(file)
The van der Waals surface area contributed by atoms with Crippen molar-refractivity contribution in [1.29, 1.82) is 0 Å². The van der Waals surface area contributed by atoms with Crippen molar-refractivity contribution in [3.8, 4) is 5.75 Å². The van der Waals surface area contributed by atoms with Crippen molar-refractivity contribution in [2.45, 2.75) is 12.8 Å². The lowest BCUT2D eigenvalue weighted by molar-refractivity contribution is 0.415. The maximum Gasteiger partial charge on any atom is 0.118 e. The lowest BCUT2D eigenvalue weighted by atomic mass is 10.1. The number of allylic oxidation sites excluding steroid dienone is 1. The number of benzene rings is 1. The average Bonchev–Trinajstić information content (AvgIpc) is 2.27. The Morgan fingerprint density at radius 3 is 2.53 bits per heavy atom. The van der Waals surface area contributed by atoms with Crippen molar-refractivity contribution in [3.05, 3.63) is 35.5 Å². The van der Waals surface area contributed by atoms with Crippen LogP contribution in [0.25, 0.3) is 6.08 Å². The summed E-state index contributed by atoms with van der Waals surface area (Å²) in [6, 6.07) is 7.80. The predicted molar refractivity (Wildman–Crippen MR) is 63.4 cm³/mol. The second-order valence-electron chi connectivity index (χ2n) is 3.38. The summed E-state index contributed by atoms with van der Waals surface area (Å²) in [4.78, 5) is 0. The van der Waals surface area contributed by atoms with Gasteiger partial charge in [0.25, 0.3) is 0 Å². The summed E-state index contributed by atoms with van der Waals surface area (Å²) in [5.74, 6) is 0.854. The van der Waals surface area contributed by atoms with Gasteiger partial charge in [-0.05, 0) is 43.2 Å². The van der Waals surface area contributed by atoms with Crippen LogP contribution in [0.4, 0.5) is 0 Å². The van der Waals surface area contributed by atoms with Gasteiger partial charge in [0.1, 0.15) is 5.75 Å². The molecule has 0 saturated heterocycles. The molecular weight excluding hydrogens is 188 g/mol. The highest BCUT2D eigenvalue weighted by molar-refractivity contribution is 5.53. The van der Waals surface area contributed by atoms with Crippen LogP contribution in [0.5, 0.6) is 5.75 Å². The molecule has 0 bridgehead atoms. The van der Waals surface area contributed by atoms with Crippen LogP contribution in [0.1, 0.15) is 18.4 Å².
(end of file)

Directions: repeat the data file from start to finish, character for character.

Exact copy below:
The van der Waals surface area contributed by atoms with Crippen molar-refractivity contribution in [1.29, 1.82) is 0 Å². The van der Waals surface area contributed by atoms with Crippen molar-refractivity contribution in [3.8, 4) is 5.75 Å². The van der Waals surface area contributed by atoms with Crippen molar-refractivity contribution in [2.45, 2.75) is 12.8 Å². The lowest BCUT2D eigenvalue weighted by molar-refractivity contribution is 0.415. The maximum Gasteiger partial charge on any atom is 0.118 e. The lowest BCUT2D eigenvalue weighted by atomic mass is 10.1. The number of allylic oxidation sites excluding steroid dienone is 1. The number of benzene rings is 1. The average Bonchev–Trinajstić information content (AvgIpc) is 2.27. The Morgan fingerprint density at radius 3 is 2.53 bits per heavy atom. The van der Waals surface area contributed by atoms with Crippen molar-refractivity contribution in [3.05, 3.63) is 35.5 Å². The van der Waals surface area contributed by atoms with Crippen LogP contribution in [0.25, 0.3) is 6.08 Å². The summed E-state index contributed by atoms with van der Waals surface area (Å²) in [6, 6.07) is 7.80. The predicted molar refractivity (Wildman–Crippen MR) is 63.4 cm³/mol. The second-order valence-electron chi connectivity index (χ2n) is 3.38. The summed E-state index contributed by atoms with van der Waals surface area (Å²) in [4.78, 5) is 0. The van der Waals surface area contributed by atoms with Gasteiger partial charge in [0.25, 0.3) is 0 Å². The summed E-state index contributed by atoms with van der Waals surface area (Å²) in [5.74, 6) is 0.854. The van der Waals surface area contributed by atoms with Gasteiger partial charge in [-0.05, 0) is 43.2 Å². The van der Waals surface area contributed by atoms with Crippen LogP contribution in [0.4, 0.5) is 0 Å². The van der Waals surface area contributed by atoms with Gasteiger partial charge in [0.1, 0.15) is 5.75 Å². The molecule has 0 saturated heterocycles. The molecular weight excluding hydrogens is 188 g/mol. The highest BCUT2D eigenvalue weighted by molar-refractivity contribution is 5.53. The van der Waals surface area contributed by atoms with Crippen LogP contribution in [0.5, 0.6) is 5.75 Å². The molecule has 0 bridgehead atoms. The van der Waals surface area contributed by atoms with Crippen LogP contribution in [0.1, 0.15) is 18.4 Å².